Sadly, Ballets Russes never performed in Russia but danced all over Europe, some South American countries, and in 56 American cities in 1916 and 1917, including Memphis, Nashville, Knoxville, Seattle, Portland, Atlanta, Omaha, Detroit, Tulsa, Wichita, Columbia, S.C., New Orleans, Richmond, and Washington, D.C. 

In Birmingham, Alabama the performance “Scheherazade was considered obscene,” said a paid Russian supplement to the Washington Post September 11, 2013, which quotes the stunning 270-paged catalogue and the National Gallery’s curator, Sarah Kennel.

(A map in the exhibition outlines tour stops, and the catalogue lists every performance, date, and location.)

After the 1917 Russian Revolution, Diaghilev never returned to his native land, and the Soviets dismissed him from their history books for 60 years. They executed his beloved half-brother, Valentin, a few weeks after Diaghilev died in Venice in 1929. 

Henri Matisse, French, 1869-1954, costume from The Song of the Nightingale, 1920.  Victoria and Albert Museum/Patricia Leslie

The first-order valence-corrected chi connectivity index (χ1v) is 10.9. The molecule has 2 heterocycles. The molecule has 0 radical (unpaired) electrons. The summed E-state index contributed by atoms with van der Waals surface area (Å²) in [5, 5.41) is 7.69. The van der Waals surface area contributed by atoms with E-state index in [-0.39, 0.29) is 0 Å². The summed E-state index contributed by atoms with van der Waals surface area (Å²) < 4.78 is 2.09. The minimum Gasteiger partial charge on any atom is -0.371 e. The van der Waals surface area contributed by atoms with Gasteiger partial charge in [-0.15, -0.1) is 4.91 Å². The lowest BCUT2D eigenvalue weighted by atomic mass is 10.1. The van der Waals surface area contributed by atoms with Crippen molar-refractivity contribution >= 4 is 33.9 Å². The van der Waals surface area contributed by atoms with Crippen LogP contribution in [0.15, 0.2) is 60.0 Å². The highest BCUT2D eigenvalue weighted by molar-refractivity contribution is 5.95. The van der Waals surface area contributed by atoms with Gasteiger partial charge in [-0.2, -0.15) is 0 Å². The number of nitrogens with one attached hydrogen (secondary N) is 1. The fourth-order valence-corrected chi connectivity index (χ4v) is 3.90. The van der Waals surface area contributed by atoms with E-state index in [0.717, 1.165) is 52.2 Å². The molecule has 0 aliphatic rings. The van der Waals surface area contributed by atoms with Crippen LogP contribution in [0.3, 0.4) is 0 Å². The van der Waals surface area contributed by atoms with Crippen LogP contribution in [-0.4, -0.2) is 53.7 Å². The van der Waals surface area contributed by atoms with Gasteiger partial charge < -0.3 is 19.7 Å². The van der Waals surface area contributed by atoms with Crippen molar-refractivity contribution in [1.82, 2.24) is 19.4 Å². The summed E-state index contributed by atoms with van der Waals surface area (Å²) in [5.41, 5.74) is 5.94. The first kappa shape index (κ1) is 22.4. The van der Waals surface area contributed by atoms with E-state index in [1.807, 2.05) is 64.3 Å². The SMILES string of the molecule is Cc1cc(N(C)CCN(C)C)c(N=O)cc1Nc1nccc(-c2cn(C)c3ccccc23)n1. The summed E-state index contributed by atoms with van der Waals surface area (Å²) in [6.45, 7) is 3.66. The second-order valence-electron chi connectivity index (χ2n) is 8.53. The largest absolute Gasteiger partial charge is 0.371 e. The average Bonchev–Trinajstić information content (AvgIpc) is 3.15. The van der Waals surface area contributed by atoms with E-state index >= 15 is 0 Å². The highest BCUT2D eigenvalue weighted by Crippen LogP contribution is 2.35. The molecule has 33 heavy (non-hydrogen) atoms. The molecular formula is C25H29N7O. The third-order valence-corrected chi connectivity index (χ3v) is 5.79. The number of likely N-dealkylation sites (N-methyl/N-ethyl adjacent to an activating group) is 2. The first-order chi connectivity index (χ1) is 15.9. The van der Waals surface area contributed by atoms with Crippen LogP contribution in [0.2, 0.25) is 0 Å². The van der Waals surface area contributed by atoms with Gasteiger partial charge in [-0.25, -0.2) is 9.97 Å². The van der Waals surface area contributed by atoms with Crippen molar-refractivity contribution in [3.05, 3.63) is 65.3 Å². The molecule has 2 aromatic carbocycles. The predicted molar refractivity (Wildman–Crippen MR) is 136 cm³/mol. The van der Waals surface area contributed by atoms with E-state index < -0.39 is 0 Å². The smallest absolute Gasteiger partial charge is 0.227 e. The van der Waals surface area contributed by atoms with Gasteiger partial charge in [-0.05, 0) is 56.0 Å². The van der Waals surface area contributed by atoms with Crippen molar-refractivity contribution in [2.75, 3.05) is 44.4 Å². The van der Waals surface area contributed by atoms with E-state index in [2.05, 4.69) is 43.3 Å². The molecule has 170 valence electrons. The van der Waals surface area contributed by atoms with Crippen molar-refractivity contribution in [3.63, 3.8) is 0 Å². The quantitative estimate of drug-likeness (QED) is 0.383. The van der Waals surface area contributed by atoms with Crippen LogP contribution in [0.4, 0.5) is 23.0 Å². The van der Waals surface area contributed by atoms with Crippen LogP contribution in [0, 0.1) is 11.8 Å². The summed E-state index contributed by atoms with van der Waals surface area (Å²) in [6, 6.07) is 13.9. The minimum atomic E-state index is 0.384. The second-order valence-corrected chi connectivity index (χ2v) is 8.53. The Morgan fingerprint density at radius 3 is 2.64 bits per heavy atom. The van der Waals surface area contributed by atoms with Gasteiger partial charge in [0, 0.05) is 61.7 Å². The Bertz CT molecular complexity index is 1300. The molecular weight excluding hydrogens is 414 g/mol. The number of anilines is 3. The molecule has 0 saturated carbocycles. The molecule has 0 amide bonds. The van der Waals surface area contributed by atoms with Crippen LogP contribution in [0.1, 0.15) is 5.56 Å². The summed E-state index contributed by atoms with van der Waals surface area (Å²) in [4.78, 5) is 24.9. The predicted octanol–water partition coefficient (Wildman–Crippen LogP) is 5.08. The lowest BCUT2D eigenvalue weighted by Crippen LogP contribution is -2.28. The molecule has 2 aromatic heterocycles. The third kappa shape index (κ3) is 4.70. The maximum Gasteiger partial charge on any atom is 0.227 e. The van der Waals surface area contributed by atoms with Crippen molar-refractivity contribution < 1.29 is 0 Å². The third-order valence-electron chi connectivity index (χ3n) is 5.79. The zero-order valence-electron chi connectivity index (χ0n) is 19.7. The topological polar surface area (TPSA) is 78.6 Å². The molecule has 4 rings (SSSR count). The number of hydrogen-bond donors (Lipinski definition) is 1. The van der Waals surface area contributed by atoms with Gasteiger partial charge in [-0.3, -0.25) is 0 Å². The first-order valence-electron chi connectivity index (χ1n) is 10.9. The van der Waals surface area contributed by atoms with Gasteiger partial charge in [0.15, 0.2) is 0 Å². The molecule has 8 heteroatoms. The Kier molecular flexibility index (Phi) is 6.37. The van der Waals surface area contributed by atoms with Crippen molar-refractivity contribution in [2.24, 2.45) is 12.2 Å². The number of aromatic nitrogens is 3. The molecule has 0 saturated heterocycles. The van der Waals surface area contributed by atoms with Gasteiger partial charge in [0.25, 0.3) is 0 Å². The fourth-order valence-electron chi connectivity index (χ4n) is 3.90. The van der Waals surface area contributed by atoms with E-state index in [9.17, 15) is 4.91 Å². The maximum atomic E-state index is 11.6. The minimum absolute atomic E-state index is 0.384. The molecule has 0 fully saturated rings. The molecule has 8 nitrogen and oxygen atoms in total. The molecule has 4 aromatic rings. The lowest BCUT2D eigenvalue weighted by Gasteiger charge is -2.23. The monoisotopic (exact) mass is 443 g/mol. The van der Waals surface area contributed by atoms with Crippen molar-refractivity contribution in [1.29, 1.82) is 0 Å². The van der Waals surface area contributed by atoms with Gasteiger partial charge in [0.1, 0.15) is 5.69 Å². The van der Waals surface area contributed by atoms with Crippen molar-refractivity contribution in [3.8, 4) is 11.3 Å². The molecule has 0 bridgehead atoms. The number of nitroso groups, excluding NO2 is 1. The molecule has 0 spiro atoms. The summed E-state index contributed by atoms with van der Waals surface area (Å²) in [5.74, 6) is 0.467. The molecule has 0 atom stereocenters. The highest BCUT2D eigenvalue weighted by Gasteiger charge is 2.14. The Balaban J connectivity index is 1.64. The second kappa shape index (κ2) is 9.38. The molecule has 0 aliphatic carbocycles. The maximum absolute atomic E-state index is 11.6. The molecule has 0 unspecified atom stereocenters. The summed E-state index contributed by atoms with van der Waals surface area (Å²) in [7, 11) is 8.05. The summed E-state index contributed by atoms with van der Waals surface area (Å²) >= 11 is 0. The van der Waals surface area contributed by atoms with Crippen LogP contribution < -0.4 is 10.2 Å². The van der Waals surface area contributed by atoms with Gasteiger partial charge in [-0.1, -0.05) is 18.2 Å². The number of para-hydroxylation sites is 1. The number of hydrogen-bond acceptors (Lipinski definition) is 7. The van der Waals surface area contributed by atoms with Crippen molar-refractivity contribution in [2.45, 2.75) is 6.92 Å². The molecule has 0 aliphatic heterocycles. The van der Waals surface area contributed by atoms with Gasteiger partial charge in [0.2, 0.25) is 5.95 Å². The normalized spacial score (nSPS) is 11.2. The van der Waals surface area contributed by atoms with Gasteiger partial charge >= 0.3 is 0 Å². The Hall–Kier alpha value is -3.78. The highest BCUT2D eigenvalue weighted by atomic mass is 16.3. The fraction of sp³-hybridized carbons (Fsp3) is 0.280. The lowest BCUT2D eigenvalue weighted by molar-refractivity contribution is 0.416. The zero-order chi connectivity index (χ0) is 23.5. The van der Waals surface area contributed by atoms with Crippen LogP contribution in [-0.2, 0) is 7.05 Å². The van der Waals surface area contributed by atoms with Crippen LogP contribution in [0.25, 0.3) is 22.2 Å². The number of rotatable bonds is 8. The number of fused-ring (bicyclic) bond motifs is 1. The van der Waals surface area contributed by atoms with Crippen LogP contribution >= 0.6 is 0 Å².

It is a privilege to see the exhibition and to read the catalogue, and guests have many donors to thank, especially ExxonMobil and Rosneft, and the U.S. taxpayers for making the opportunities possible.

The exhibition was initially presented in 2010 at the Victoria and Albert Museum in London which organized the presentation in collaboration with the National Gallery of Art. 

Since Diaghilev was able to gather up and successfully direct the disparate personalities well known for their quirks and sensitivities, who is to say another theatrical producer could take not command on Capitol Hill?  Does Steven Spielberg do politics?

WhatDiaghilev and the Ballets Russes, 1909-1929:  When Art Danced with Music

When: Now through October 6, 2013 (maybe) from 10 a.m. - 5 p.m., Monday - Saturday and 11 a.m. - 6 p.m., Sunday

Where: The National Gallery of Art, East Building

How much: No charge

Metro stations: Smithsonian, L'Enfant Plaza, Archives-Navy Memorial, or Judiciary Square

For more information: 202-737-4215